While all of these tips primarily refer to the feeding management of the horse, other factors can influence his risk of colic.  Providing regular teeth maintenance will allow your horse to chew his feed properly.  As mentioned previously, coarse hay or poorly chewed hay can create impactions in the horse’s tract.

    11. Exercise the horse on a consistent schedule.

    Regular exercise for stalled horses is equally key.  Horses naturally travel several miles per day while foraging. We have created a rather artificial, sedentary life style for most of our horses. It is up to us to help provide a form of regular exercise and stick to a schedule.  While this may be difficult owners, it truly is best for the horse.   In fact, some companies are working towards creating automatic feeders which force a horse to travel through its paddock to obtain its feed. Such systems also have the added benefit of prolonging feeding time as well.

    Next month we will discuss additional management strategies that will reduce your horse’s risk of colic which are linked to your horse’s lifestyle, breed or even sex!

  • Pasture Grasses and Grazing

    Written By Dr. Kris Hiney

    This month we will review research concerning pastures and foraging behaviors in horses. Most horsemen would agree that horses grazing at pasture represent the most natural way to feed a horse.  Certainly it represents the most economical and the least labor intensive method of feeding.  However, many owners have questions related to what or how much a horse’s is consuming when its primary source of feed is pasture grass.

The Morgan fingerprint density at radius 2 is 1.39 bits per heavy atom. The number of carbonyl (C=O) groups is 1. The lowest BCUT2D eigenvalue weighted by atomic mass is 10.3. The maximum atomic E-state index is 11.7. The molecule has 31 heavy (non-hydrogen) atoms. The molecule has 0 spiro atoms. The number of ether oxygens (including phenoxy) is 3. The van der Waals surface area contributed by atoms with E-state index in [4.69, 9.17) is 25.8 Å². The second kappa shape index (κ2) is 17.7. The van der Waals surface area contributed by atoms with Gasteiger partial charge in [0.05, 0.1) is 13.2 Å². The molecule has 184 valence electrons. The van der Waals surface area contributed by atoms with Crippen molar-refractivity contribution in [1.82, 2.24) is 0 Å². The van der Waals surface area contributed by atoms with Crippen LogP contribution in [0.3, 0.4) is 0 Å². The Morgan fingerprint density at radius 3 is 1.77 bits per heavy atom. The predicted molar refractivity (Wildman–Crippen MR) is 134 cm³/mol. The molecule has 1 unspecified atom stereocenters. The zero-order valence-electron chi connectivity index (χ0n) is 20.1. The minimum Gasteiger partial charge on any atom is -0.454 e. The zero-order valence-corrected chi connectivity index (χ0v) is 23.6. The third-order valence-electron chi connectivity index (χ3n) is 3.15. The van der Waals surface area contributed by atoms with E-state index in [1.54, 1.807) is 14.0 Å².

This ambiguity of how much grass a horse may consume makes selecting additional concentrates or supplements more of a challenge.  In addition, many horses clearly volunteer to consume pasture grass well over their nutritional needs making regulation of body condition score very difficult.   The range of dry matter intake of horses on pasture has been reported to be as wide as 1.5 to 3.1% of their body weight in a 24 hour period. Usually young horses and lactating mares will be on the upper range of intake which would make sense due to their nutritional demands.   Mature horses are reported to typically consume 2-2.5% of their body weight in dry matter.  However, it does appear that many of our equine friends have failed to adhere to book values when given the opportunity.  A recent study looking at weight gain in pastured ponies found that on average the ponies consumed 3.8% of their body weight in dry matter, with ranges of 2.9 to 4.9%.  Others have also reported horses consuming as much as 5% of their body weight in dry matter! It is rather easy to see why horses can quite easily gain weight on pasture.